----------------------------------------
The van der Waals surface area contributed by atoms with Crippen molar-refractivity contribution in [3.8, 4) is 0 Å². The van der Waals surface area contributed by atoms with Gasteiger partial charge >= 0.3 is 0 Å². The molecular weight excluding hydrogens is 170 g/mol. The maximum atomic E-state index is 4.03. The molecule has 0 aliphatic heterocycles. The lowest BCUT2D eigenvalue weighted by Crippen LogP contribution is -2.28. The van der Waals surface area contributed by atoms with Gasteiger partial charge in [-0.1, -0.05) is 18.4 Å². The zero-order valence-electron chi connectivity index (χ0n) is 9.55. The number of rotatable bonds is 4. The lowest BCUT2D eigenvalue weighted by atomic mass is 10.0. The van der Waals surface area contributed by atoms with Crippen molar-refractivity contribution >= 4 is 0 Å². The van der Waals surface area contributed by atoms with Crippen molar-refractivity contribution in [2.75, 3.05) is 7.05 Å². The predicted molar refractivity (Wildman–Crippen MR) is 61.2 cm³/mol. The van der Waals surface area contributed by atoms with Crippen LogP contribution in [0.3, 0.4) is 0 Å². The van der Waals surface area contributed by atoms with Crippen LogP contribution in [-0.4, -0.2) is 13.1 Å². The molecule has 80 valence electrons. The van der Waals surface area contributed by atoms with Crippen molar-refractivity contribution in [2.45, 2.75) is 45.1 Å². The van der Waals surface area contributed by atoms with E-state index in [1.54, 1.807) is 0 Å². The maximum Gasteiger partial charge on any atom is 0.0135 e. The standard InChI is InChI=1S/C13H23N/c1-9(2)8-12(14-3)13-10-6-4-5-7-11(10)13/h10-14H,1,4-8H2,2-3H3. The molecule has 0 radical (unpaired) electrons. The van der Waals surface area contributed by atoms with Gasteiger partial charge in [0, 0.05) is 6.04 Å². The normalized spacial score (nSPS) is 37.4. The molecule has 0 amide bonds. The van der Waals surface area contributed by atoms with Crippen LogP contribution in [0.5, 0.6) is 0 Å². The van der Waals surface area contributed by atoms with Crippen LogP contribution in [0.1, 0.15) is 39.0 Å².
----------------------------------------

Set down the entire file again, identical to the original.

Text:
The van der Waals surface area contributed by atoms with Crippen molar-refractivity contribution in [3.8, 4) is 0 Å². The van der Waals surface area contributed by atoms with Gasteiger partial charge >= 0.3 is 0 Å². The molecular weight excluding hydrogens is 170 g/mol. The maximum atomic E-state index is 4.03. The molecule has 0 aliphatic heterocycles. The lowest BCUT2D eigenvalue weighted by Crippen LogP contribution is -2.28. The van der Waals surface area contributed by atoms with Gasteiger partial charge in [-0.1, -0.05) is 18.4 Å². The zero-order valence-electron chi connectivity index (χ0n) is 9.55. The number of rotatable bonds is 4. The lowest BCUT2D eigenvalue weighted by atomic mass is 10.0. The van der Waals surface area contributed by atoms with Crippen molar-refractivity contribution >= 4 is 0 Å². The van der Waals surface area contributed by atoms with Crippen molar-refractivity contribution in [2.75, 3.05) is 7.05 Å². The predicted molar refractivity (Wildman–Crippen MR) is 61.2 cm³/mol. The van der Waals surface area contributed by atoms with Crippen LogP contribution in [0.3, 0.4) is 0 Å². The van der Waals surface area contributed by atoms with Crippen LogP contribution in [-0.4, -0.2) is 13.1 Å². The molecule has 80 valence electrons. The van der Waals surface area contributed by atoms with Crippen molar-refractivity contribution in [2.45, 2.75) is 45.1 Å². The van der Waals surface area contributed by atoms with E-state index in [1.54, 1.807) is 0 Å². The maximum Gasteiger partial charge on any atom is 0.0135 e. The standard InChI is InChI=1S/C13H23N/c1-9(2)8-12(14-3)13-10-6-4-5-7-11(10)13/h10-14H,1,4-8H2,2-3H3. The molecule has 0 radical (unpaired) electrons. The van der Waals surface area contributed by atoms with Gasteiger partial charge in [0, 0.05) is 6.04 Å². The normalized spacial score (nSPS) is 37.4. The molecule has 0 amide bonds. The van der Waals surface area contributed by atoms with Crippen LogP contribution in [0.5, 0.6) is 0 Å². The van der Waals surface area contributed by atoms with Crippen LogP contribution in [0.1, 0.15) is 39.0 Å².